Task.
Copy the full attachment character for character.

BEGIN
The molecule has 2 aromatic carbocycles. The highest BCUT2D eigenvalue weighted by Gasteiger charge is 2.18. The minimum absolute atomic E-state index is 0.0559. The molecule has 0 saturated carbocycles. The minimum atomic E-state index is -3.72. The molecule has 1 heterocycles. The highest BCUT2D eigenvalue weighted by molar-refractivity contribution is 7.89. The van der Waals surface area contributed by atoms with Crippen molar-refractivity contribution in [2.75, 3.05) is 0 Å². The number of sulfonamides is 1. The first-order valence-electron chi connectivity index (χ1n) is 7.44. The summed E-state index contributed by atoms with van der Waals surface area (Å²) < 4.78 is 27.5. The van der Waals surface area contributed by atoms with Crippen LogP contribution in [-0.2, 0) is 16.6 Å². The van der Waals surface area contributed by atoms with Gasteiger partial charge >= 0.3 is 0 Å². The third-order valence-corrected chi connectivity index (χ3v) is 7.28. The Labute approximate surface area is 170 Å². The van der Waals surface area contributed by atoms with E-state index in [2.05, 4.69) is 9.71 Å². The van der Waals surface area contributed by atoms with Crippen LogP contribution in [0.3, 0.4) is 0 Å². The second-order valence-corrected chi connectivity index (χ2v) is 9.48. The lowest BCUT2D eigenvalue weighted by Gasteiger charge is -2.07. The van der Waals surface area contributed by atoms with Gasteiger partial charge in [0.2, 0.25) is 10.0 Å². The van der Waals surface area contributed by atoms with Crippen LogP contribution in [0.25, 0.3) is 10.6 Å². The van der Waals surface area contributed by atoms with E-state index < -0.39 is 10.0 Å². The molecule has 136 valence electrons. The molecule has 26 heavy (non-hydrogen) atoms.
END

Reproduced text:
The molecule has 2 aromatic carbocycles. The highest BCUT2D eigenvalue weighted by Gasteiger charge is 2.18. The minimum absolute atomic E-state index is 0.0559. The molecule has 0 saturated carbocycles. The minimum atomic E-state index is -3.72. The molecule has 1 heterocycles. The highest BCUT2D eigenvalue weighted by molar-refractivity contribution is 7.89. The van der Waals surface area contributed by atoms with Crippen molar-refractivity contribution in [2.75, 3.05) is 0 Å². The number of sulfonamides is 1. The first-order valence-electron chi connectivity index (χ1n) is 7.44. The summed E-state index contributed by atoms with van der Waals surface area (Å²) < 4.78 is 27.5. The van der Waals surface area contributed by atoms with Crippen LogP contribution in [-0.2, 0) is 16.6 Å². The van der Waals surface area contributed by atoms with Gasteiger partial charge >= 0.3 is 0 Å². The third-order valence-corrected chi connectivity index (χ3v) is 7.28. The Labute approximate surface area is 170 Å². The van der Waals surface area contributed by atoms with E-state index in [2.05, 4.69) is 9.71 Å². The van der Waals surface area contributed by atoms with Crippen LogP contribution in [0.3, 0.4) is 0 Å². The second-order valence-corrected chi connectivity index (χ2v) is 9.48. The lowest BCUT2D eigenvalue weighted by Gasteiger charge is -2.07. The van der Waals surface area contributed by atoms with Gasteiger partial charge in [0.2, 0.25) is 10.0 Å². The van der Waals surface area contributed by atoms with Crippen LogP contribution in [0.25, 0.3) is 10.6 Å². The van der Waals surface area contributed by atoms with E-state index < -0.39 is 10.0 Å². The molecule has 136 valence electrons. The molecule has 26 heavy (non-hydrogen) atoms.